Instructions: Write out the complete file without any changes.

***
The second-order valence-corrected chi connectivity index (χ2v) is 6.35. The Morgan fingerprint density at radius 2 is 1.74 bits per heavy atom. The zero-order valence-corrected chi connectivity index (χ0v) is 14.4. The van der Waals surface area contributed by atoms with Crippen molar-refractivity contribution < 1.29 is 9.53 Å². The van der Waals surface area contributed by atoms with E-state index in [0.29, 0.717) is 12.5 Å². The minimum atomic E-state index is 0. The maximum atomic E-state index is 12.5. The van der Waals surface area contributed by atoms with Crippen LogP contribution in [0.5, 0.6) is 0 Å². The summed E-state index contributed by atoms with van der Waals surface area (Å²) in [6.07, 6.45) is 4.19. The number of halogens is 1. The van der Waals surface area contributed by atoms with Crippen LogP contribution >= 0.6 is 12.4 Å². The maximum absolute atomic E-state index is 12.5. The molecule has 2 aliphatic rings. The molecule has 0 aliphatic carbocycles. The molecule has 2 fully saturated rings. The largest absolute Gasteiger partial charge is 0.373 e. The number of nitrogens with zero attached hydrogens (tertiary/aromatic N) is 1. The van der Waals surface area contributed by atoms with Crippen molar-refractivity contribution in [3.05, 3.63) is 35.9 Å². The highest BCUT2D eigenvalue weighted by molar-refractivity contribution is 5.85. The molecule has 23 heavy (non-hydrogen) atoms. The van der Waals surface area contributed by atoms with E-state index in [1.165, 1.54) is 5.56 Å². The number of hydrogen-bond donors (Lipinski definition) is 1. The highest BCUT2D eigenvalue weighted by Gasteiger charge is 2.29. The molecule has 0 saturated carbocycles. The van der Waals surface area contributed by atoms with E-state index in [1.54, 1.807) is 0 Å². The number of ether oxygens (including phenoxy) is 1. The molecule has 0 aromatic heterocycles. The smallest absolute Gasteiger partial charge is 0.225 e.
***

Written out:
The second-order valence-corrected chi connectivity index (χ2v) is 6.35. The Morgan fingerprint density at radius 2 is 1.74 bits per heavy atom. The zero-order valence-corrected chi connectivity index (χ0v) is 14.4. The van der Waals surface area contributed by atoms with Crippen molar-refractivity contribution < 1.29 is 9.53 Å². The van der Waals surface area contributed by atoms with E-state index in [0.29, 0.717) is 12.5 Å². The minimum atomic E-state index is 0. The maximum atomic E-state index is 12.5. The van der Waals surface area contributed by atoms with Crippen LogP contribution in [0.5, 0.6) is 0 Å². The summed E-state index contributed by atoms with van der Waals surface area (Å²) in [6.07, 6.45) is 4.19. The number of halogens is 1. The van der Waals surface area contributed by atoms with Crippen LogP contribution >= 0.6 is 12.4 Å². The maximum absolute atomic E-state index is 12.5. The molecule has 2 aliphatic rings. The molecule has 0 aliphatic carbocycles. The molecule has 2 fully saturated rings. The largest absolute Gasteiger partial charge is 0.373 e. The number of nitrogens with zero attached hydrogens (tertiary/aromatic N) is 1. The van der Waals surface area contributed by atoms with Crippen molar-refractivity contribution in [3.05, 3.63) is 35.9 Å². The highest BCUT2D eigenvalue weighted by molar-refractivity contribution is 5.85. The molecule has 23 heavy (non-hydrogen) atoms. The van der Waals surface area contributed by atoms with E-state index in [1.165, 1.54) is 5.56 Å². The number of hydrogen-bond donors (Lipinski definition) is 1. The highest BCUT2D eigenvalue weighted by Gasteiger charge is 2.29. The molecule has 0 saturated carbocycles. The van der Waals surface area contributed by atoms with E-state index in [1.54, 1.807) is 0 Å². The number of ether oxygens (including phenoxy) is 1. The molecule has 0 aromatic heterocycles. The smallest absolute Gasteiger partial charge is 0.225 e.